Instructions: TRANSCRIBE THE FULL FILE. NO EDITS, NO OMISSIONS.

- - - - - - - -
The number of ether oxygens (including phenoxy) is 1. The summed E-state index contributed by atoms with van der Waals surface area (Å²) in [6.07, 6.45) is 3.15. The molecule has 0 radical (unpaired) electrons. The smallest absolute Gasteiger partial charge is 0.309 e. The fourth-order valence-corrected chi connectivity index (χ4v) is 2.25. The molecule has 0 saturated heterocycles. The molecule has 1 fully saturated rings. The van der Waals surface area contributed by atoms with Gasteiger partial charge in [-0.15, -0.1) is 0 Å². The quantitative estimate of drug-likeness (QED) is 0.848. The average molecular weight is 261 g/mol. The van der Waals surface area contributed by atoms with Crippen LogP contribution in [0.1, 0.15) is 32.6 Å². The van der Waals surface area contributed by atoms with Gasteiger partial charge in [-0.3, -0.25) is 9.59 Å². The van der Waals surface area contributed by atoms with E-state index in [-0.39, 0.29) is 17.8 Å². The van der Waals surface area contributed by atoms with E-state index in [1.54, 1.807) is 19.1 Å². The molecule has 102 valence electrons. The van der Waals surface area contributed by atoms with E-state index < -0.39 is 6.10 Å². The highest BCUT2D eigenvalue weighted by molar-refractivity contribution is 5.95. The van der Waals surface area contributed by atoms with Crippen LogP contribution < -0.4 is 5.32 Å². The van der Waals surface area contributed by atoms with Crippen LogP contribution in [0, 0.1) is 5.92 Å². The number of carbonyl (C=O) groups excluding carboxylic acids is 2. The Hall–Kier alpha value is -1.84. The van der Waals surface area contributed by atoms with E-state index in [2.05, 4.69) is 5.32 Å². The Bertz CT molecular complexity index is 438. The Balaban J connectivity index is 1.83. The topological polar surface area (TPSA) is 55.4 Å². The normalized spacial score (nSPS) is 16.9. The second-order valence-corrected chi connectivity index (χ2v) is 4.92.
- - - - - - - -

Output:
The number of ether oxygens (including phenoxy) is 1. The summed E-state index contributed by atoms with van der Waals surface area (Å²) in [6.07, 6.45) is 3.15. The molecule has 0 radical (unpaired) electrons. The smallest absolute Gasteiger partial charge is 0.309 e. The fourth-order valence-corrected chi connectivity index (χ4v) is 2.25. The molecule has 0 saturated heterocycles. The molecule has 1 fully saturated rings. The van der Waals surface area contributed by atoms with Gasteiger partial charge in [-0.15, -0.1) is 0 Å². The quantitative estimate of drug-likeness (QED) is 0.848. The average molecular weight is 261 g/mol. The van der Waals surface area contributed by atoms with Crippen LogP contribution in [0.1, 0.15) is 32.6 Å². The van der Waals surface area contributed by atoms with Gasteiger partial charge in [-0.3, -0.25) is 9.59 Å². The van der Waals surface area contributed by atoms with E-state index in [-0.39, 0.29) is 17.8 Å². The van der Waals surface area contributed by atoms with E-state index in [1.54, 1.807) is 19.1 Å². The molecule has 102 valence electrons. The van der Waals surface area contributed by atoms with E-state index < -0.39 is 6.10 Å². The highest BCUT2D eigenvalue weighted by molar-refractivity contribution is 5.95. The van der Waals surface area contributed by atoms with Crippen LogP contribution < -0.4 is 5.32 Å². The van der Waals surface area contributed by atoms with Crippen LogP contribution in [0, 0.1) is 5.92 Å². The number of carbonyl (C=O) groups excluding carboxylic acids is 2. The Hall–Kier alpha value is -1.84. The van der Waals surface area contributed by atoms with E-state index in [2.05, 4.69) is 5.32 Å². The Bertz CT molecular complexity index is 438. The Balaban J connectivity index is 1.83. The topological polar surface area (TPSA) is 55.4 Å². The normalized spacial score (nSPS) is 16.9. The second-order valence-corrected chi connectivity index (χ2v) is 4.92.